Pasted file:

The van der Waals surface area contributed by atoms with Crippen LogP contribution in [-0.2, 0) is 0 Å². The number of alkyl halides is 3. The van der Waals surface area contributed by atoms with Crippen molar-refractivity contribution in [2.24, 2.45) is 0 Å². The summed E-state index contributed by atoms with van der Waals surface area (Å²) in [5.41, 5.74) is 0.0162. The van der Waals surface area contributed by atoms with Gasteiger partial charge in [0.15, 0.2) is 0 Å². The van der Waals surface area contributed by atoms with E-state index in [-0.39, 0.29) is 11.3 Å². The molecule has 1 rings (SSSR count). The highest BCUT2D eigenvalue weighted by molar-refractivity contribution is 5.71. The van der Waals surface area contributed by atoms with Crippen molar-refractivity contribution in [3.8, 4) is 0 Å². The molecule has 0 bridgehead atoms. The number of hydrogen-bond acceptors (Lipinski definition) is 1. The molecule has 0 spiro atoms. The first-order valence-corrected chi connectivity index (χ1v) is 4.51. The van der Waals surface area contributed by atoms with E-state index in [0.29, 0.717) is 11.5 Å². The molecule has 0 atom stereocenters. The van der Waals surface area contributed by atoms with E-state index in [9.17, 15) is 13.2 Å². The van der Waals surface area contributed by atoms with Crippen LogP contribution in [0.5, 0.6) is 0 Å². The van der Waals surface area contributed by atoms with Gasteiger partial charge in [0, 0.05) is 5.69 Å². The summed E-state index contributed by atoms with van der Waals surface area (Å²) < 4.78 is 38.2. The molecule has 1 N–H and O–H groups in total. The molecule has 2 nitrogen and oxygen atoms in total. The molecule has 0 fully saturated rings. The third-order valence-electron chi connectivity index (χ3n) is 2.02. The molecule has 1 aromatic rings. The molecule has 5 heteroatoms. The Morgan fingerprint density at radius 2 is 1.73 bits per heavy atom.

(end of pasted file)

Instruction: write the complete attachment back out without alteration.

The van der Waals surface area contributed by atoms with Crippen LogP contribution in [-0.2, 0) is 0 Å². The number of alkyl halides is 3. The van der Waals surface area contributed by atoms with Crippen molar-refractivity contribution in [2.24, 2.45) is 0 Å². The summed E-state index contributed by atoms with van der Waals surface area (Å²) in [5.41, 5.74) is 0.0162. The van der Waals surface area contributed by atoms with Gasteiger partial charge in [0.15, 0.2) is 0 Å². The van der Waals surface area contributed by atoms with E-state index in [-0.39, 0.29) is 11.3 Å². The molecule has 1 rings (SSSR count). The highest BCUT2D eigenvalue weighted by molar-refractivity contribution is 5.71. The van der Waals surface area contributed by atoms with Crippen molar-refractivity contribution in [3.8, 4) is 0 Å². The molecule has 0 bridgehead atoms. The number of hydrogen-bond acceptors (Lipinski definition) is 1. The molecule has 0 spiro atoms. The first-order valence-corrected chi connectivity index (χ1v) is 4.51. The van der Waals surface area contributed by atoms with E-state index in [0.29, 0.717) is 11.5 Å². The molecule has 0 atom stereocenters. The van der Waals surface area contributed by atoms with E-state index in [9.17, 15) is 13.2 Å². The van der Waals surface area contributed by atoms with Crippen LogP contribution in [0.5, 0.6) is 0 Å². The van der Waals surface area contributed by atoms with Gasteiger partial charge in [0, 0.05) is 5.69 Å². The summed E-state index contributed by atoms with van der Waals surface area (Å²) < 4.78 is 38.2. The molecule has 1 N–H and O–H groups in total. The molecule has 2 nitrogen and oxygen atoms in total. The molecule has 0 fully saturated rings. The third-order valence-electron chi connectivity index (χ3n) is 2.02. The molecule has 1 aromatic rings. The molecule has 5 heteroatoms. The Morgan fingerprint density at radius 2 is 1.73 bits per heavy atom.